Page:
Sustainable deer farming can be profitable
Research shows sustainable deer farming can be profitable
14 November 2006
There is a widely held belief that deer farms typically have a detrimental affect on soil and water quality. However, little research has been undertaken to assess the real impact that deer farming has on these two precious resources.
AgResearch scientist Dr Richard McDowell and his research team set out to establish the facts by setting up two focus farms – one in Southland and the other in Otago. He is presenting his findings at the 68th annual Grassland Association of New Zealand conference which starts today, November 14 in Dunedin. AgResearch, which is a key sponsor of the event, is being represented by several researchers presenting work on this year’s theme – It’s not easy staying green!
Some of the few studies that have been undertaken suggested that natural behaviour by deer such as fence-line pacing and wallowing can cause significant erosion and input of nutrients, sediment and faecal bacteria into waterways.
“Sustainable deer farming in New Zealand requires profitable and well producing farms which have a minimal impact on the environment. Our aim was to demonstrate how productivity and environmental objectives can coincide on a deer farm,” he says.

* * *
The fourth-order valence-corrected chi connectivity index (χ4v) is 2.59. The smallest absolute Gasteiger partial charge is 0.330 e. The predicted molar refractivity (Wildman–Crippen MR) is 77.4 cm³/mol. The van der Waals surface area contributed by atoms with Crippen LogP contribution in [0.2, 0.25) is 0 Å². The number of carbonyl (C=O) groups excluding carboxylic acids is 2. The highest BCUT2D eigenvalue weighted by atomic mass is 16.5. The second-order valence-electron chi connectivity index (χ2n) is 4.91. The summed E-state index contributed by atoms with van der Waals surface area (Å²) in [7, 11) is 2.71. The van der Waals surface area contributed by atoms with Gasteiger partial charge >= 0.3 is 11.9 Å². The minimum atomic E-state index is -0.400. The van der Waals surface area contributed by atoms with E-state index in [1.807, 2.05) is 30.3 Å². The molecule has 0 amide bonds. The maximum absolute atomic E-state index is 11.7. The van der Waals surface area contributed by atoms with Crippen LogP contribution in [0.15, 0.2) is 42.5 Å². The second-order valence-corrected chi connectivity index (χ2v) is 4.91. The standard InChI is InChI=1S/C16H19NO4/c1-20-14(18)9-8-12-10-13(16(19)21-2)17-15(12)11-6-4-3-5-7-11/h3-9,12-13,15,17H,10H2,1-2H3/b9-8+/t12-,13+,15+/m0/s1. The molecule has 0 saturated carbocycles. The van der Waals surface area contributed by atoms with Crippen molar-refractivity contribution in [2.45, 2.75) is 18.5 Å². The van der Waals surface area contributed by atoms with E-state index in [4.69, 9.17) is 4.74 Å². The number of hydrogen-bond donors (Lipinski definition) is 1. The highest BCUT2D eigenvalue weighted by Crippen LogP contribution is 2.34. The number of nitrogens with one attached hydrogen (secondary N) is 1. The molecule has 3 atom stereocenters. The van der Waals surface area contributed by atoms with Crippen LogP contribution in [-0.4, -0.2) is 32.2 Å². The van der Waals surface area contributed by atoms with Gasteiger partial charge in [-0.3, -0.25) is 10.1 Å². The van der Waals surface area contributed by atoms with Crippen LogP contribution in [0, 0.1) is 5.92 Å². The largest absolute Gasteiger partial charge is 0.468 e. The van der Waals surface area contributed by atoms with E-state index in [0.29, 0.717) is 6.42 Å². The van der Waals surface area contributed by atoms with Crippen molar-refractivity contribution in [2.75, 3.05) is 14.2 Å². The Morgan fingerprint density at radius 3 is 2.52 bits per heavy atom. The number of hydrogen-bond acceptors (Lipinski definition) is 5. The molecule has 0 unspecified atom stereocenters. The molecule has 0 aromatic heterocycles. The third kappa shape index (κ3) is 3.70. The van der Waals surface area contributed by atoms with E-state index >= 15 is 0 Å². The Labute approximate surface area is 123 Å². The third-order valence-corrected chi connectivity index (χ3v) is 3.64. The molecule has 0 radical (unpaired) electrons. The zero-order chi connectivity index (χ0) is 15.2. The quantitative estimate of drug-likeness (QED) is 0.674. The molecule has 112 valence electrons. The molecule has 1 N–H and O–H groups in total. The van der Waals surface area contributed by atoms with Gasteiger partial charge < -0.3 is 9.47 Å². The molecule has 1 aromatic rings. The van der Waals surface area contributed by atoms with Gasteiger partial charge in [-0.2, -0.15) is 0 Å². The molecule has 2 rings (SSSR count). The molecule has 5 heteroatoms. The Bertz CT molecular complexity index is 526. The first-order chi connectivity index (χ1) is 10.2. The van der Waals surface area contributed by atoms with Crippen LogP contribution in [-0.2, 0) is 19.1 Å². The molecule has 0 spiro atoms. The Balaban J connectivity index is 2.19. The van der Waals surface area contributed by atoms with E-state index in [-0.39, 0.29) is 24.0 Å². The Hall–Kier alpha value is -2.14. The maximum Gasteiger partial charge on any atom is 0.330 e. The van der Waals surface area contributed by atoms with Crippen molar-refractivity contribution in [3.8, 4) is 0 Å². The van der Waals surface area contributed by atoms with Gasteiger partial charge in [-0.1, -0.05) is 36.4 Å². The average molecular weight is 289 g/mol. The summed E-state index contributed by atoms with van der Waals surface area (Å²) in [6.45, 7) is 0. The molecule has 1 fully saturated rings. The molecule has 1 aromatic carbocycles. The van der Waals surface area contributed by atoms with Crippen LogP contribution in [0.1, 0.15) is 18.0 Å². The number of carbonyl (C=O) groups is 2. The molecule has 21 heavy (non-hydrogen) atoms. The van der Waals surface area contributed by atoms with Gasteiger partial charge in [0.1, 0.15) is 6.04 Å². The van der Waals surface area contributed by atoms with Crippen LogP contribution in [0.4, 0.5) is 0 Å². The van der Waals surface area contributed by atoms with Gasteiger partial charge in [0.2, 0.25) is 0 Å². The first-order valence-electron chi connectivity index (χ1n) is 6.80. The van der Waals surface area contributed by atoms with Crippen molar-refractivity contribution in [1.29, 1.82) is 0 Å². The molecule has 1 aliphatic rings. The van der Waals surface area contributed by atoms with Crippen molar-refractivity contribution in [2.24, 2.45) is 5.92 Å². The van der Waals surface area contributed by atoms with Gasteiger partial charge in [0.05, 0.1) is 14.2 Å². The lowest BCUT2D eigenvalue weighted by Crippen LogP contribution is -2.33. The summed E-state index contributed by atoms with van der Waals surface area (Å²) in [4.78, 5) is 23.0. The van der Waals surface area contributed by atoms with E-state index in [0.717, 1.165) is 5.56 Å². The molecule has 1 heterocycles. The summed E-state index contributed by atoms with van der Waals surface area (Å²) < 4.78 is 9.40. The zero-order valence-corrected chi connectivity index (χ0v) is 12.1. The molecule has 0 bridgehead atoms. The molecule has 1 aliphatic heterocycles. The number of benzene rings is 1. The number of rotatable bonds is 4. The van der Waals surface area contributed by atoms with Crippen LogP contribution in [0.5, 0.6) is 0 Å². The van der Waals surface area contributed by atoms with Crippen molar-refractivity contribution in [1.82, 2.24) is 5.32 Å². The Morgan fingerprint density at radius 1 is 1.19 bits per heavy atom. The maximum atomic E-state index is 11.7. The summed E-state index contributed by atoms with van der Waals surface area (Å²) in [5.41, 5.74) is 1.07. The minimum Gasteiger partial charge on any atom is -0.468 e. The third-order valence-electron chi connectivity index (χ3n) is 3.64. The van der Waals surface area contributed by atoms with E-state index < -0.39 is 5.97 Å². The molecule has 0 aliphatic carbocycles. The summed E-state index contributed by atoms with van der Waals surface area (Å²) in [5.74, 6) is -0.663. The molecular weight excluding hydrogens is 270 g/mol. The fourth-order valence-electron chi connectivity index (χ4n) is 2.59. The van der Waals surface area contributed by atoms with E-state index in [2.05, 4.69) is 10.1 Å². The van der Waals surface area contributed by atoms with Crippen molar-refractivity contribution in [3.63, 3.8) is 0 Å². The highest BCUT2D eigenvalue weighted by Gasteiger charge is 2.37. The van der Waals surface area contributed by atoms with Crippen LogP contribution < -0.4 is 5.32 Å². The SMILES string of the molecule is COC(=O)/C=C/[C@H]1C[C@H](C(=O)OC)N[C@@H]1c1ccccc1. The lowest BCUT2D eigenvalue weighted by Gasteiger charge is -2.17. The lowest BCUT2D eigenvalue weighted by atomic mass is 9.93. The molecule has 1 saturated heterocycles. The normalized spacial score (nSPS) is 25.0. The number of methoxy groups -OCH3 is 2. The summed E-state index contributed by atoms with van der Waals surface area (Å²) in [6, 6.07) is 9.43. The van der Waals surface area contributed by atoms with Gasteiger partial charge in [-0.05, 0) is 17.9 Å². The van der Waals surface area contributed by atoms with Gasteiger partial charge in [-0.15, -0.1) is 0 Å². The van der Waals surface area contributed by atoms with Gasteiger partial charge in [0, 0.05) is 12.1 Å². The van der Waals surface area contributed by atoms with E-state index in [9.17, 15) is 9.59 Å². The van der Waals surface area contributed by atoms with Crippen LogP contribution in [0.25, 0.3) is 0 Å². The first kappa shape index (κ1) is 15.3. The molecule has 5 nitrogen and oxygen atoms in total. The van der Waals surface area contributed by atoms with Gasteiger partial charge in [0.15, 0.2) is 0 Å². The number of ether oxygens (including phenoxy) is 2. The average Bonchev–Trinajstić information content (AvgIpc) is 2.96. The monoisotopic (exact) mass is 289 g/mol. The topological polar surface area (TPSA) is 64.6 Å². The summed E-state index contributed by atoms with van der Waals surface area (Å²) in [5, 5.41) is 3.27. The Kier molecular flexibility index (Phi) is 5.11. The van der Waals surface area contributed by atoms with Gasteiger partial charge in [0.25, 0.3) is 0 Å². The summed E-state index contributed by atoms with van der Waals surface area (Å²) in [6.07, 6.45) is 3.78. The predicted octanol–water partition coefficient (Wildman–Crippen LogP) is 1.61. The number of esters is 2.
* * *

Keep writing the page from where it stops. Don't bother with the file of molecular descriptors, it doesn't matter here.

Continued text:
The two farms were established to identify, trial and showcase best management practices (BMPs) to see what effect these had on soil and water quality.
A detailed soil and water quality testing regime was set up for each farm. Data was collected at the Southland farm for three tributaries (one fenced-off, one partially fenced and one unfenced) which fed into a stream and through a tussock covered area retired from grazing.
Samples were also taken at the Otago farm from a pipe draining a recently grazed winter brassica crop, and at three locations on a stream running through the farm: a sheep and beef farmed area before the deer farm, before a sedimentation pond and after the sedimentation pond.
“Water quality in the unfenced and partially fenced tributaries was poor with no water quality parameters meeting Australia and New Zealand Environment and Conservation Council guidelines, whereas water quality in the fenced-off and planted tributary was better.”
The researches found that certain BMPs improved the quality of water on the farm.
“When management practices such as fencing-off and the creation of a pond were used, water quality improved. More importantly, an area retired from grazing and further development on the Southland farm showed that water quality could be significantly improved and could be better than that entering the farm.”
The study concluded that BMP practices such as Fenced-off waterways and, to a smaller extent, the use of a sedimentation pond were effective in improving water quality parameters.
“The use of these BMPs highlights the possibility that water quality from deer farms can meet standards for lowland water quality while the farm maintains profitability,” says Dr McDowell. “However, due consideration of the suitability of BMPs to a farm is required as the effectiveness of BMPs will vary according to factors such as landscape, climate and farm management.”